Mar 12, 2023 - Energy & Environment

Biden to protect 16M acres in Alaska as oil project decision nears

Caribou and geese at Teshekpuk Lake, the largest in Arctic Alaska, in North Slope Borough in 2019. Photo: Bonnie Jo Mount/The Washington Post via Getty Images

The Biden administration is moving to protect some 16 million acres of land and water in Alaska from future oil and gas drilling, according to plans the Interior Department announced Sunday.

The big picture: President Biden's conservation drive comes as climate activists, environmentalists and other groups express concern that his administration will soon approve the ConocoPhillips Willow oil project, a large-scale facility to be located on the North Slope of a swath of land known as the National Petroleum Reserve in Alaska (NPR-A).

  • An announcement on this could come as soon as Monday.

Context: President Biden has pledged to move away from fossil fuels. But the Willow project that initially got the go-ahead during the Trump administration has the backing of officials including Sen. Lisa Murkowski (R-Alaska), some Alaska Native leaders and unions.

Details: Biden is prohibiting future oil and gas leasing in the entire U.S. Arctic Ocean, per an Interior Department statement.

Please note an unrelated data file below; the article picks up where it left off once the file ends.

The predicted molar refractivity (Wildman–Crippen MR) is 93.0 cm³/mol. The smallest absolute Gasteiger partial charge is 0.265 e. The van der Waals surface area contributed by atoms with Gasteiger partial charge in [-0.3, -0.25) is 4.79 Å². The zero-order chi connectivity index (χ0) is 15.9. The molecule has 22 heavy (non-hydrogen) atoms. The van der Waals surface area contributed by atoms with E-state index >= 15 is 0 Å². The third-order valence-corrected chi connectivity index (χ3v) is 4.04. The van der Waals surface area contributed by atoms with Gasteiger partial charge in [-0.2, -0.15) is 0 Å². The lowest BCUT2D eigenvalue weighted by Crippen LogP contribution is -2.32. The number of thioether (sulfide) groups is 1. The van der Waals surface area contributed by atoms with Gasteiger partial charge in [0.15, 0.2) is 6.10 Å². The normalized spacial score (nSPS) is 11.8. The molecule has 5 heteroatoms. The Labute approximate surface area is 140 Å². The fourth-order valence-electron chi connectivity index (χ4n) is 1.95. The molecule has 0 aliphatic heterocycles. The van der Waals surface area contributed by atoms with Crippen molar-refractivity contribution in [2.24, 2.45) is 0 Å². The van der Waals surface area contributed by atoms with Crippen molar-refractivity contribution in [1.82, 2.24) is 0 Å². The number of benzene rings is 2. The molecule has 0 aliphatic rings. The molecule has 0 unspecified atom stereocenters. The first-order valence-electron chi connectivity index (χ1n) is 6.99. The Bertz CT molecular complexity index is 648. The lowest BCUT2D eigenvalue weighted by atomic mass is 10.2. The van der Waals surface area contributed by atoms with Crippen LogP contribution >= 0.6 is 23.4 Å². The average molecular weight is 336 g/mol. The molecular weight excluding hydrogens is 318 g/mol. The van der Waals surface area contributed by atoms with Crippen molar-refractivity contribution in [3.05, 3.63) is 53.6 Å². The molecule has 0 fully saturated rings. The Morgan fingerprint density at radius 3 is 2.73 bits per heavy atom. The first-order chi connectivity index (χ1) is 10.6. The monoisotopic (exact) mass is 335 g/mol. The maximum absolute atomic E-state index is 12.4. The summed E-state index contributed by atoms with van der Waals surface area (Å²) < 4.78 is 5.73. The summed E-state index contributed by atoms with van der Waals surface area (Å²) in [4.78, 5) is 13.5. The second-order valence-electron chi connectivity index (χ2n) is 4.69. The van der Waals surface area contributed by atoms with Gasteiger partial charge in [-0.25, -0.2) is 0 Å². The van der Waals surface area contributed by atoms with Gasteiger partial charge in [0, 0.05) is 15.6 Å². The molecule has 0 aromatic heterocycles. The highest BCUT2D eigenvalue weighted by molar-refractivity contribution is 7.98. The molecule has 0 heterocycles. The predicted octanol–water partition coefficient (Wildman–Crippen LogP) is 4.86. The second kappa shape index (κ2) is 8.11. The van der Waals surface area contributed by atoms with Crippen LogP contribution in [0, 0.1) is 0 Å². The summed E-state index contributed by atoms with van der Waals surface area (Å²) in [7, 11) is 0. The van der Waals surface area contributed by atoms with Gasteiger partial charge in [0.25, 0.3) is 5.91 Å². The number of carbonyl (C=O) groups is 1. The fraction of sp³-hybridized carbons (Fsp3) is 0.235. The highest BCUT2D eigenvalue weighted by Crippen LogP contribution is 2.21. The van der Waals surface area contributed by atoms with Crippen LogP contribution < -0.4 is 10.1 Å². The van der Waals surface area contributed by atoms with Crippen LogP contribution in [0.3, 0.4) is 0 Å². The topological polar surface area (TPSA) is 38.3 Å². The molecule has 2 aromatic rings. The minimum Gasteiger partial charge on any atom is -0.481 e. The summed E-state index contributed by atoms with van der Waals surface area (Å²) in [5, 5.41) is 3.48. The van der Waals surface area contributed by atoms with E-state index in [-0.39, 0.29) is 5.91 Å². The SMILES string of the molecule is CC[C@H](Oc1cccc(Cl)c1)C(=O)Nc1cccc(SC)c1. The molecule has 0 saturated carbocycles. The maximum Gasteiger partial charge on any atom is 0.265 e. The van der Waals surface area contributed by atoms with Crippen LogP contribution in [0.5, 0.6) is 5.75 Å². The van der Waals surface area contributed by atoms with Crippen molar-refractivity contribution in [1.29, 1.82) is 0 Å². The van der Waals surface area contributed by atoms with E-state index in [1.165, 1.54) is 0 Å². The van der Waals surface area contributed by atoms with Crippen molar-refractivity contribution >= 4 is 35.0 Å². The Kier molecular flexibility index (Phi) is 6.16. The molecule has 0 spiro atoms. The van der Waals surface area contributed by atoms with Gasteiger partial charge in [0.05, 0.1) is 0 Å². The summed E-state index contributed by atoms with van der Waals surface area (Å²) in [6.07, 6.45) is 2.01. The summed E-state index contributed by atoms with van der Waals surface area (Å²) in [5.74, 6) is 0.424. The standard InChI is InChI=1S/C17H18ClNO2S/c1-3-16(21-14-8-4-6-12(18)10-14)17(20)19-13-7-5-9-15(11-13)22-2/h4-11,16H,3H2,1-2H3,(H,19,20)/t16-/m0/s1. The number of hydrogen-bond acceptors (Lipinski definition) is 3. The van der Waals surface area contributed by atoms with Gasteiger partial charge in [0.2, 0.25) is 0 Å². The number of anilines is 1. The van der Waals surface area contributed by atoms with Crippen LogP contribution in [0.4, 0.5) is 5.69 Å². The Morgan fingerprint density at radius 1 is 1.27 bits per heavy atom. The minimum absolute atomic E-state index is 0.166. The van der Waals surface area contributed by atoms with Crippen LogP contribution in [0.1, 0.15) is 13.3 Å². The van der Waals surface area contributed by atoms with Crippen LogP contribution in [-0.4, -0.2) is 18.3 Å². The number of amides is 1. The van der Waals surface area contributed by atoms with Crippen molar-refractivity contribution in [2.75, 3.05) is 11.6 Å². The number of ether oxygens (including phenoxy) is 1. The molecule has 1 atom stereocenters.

• The department is writing a new proposed rule to protect over 13 million acres in the NPR-A, which its statement noted was populated by grizzly and polar bears, caribou and hundreds of thousands of migratory birds.

What they're saying: The Interior Department said Biden's withdrawal of some 2.8 million acres of the Beaufort Sea in the Arctic Ocean nearshore in the NPR-A as indefinitely off limits for future oil and gas leasing "ensures this important habitat for whales, seals, polar bears, as well as for subsistence purposes, will be protected in perpetuity from extractive development."

  • The department said the new rule will, in addition to protecting wildlife, safeguard subsistence uses in the NPR-A, "responding to Alaska Native communities who have relied on the land, water, and wildlife to support their way of life for thousands of years."

Thought bubble: The Arctic Ocean protections, while sweeping in area, don't cover a region of near-term drilling interest by oil and gas companies. Past attempts to drill there were thwarted in part by the region's harsh environmental conditions.

  • The move to more permanently protect swaths of the National Petroleum Reserve-Alaska, including the area around Teshekpuk Lake, is potentially more significant as far as land conservation and species protection goes.

The bottom line: In general, these moves are seen as being timed to try to minimize some of the blowback that may result from the administration's expected approval of ConocoPhillips' big Willow oil project.

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